By Amanda DeProspero The Dominion Post, Morgantown, W.Va.
"Kids" may be in the official name, but store owner Rhonda Rice is quick to point out that Cool Kids Consignment on the Mileground has more than just children's clothes inside the boutique.
In fact, there's a whole section dedicated to women's attire.
"We have designer labels that are 50 to 70 percent off of retail," Rice said. "We carry designer brands like Coach, Dooney and Bourke, Miss Me, Ralph Lauren, Chico's, Ugg and some of the high-end items that people are coming in to look for."
You'll find clothing for newborns up to 3X in women's and newborn to size 14 for boys.
"We primarily opened the doors as a kids' store. We have grown and evolved into not only being a kids' store, but also being a women's," she said. "We have our Classy Closet, our formalwear. We have pageant gowns. We now have a great selection of maternity that women come in shopping for on a regular basis, so within the past couple of years, our business has almost doubled."
The consignment store opened about 4 years ago across from the old National Guard Armory on the Mileground. Rice said her husband, who was a military science professor at WVU, has been nothing but supportive and encouraged her in her dream of owning her own consignment shop.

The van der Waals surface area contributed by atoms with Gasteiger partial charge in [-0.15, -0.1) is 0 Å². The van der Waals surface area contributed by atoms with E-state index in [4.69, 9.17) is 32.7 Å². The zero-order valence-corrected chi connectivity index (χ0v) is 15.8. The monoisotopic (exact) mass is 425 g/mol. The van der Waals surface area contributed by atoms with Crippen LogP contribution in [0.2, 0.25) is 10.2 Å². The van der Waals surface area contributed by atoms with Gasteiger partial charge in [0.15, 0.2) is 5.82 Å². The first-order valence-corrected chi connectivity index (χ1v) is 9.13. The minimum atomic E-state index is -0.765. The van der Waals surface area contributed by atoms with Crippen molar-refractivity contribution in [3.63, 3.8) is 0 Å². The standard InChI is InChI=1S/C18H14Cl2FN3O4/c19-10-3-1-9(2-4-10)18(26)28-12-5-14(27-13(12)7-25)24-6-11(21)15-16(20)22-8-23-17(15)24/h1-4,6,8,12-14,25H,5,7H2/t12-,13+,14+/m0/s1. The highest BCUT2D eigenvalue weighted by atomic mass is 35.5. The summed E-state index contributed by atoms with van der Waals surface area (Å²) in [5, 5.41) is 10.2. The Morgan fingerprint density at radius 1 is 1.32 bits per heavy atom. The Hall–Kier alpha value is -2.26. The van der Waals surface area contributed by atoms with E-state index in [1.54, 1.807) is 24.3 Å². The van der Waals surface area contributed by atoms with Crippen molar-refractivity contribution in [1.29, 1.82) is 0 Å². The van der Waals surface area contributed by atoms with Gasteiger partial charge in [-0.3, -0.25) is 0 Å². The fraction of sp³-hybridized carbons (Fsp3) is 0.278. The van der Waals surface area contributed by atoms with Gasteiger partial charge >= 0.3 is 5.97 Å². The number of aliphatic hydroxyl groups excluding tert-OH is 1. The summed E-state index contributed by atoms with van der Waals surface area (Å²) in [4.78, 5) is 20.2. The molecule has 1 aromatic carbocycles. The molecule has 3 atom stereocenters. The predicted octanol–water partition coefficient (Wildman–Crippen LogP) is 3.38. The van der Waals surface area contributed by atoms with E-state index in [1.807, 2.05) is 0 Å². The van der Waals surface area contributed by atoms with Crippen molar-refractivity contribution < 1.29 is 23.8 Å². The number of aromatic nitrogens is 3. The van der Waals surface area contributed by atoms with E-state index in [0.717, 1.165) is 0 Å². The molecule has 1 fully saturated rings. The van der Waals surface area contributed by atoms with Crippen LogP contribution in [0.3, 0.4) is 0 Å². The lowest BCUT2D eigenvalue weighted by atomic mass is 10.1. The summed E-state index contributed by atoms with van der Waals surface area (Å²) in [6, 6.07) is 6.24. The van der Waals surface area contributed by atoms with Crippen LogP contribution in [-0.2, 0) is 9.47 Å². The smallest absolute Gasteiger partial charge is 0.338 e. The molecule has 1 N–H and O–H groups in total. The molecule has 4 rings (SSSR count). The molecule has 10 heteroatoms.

In the last four years, Rice said the store has gained more than 2,000 consigners. It's now the "largest upscale women's and children's consignment boutique" in Morgantown, she added.
"Consigners bring their items into us," she said. "They can either be on hangers or folded in bins, but they do have to be clean. And we're looking for like-new items."
The store policy allows consigners to receive 40 percent of the sale price, and high-end items can earn the consigner up to 50 to 60 percent, Rice said. Items typically stay in the store for up to 60 days.
Kara Brown is a regular consigner. She has saved all of her 7-year-old daughter's clothes through the years and often takes them up to the shop.
"I usually make a decent amount of money," Brown said.
Heather DeMoss, a friend of Rice's, is also a consigner and has been using the store since the day it opened. She consigns her children's clothes once they outgrow them, and she's also taken some women's clothes into the shop as well.
"As a consigner, I like that her staff is very professional and friendly and efficient," DeMoss said. "It's very streamlined and I like that."
Prices are set by the shop, Rice said, but store associates do a lot of research to put just the right amount on an item. "There's a little bit of a method to it that we work at," she said.
"I think one of the things that sets us apart from our competitors is our sales staff. We have amazing sales associates that work very hard to take in amazing items ..."
"It's a great place to buy stuff. It's a great place to sell stuff," Brown said. "I love Rhonda, and I love her employees."
The goal, Rice said, is to guide both consigners and customers so that they keep coming back.
It's also important for Rice to give back to the community her shop serves.
She said the store has sponsored Little League baseball teams and been a pink ribbon sponsor for the area's Making Strides Against Breast Cancer Walk.
Items that don't sell at Cool Kids Consignment are often donated to Christian Help; the organization comes in on a weekly basis for pick-ups.
"It's really nice that we can help out families in need," Rice said.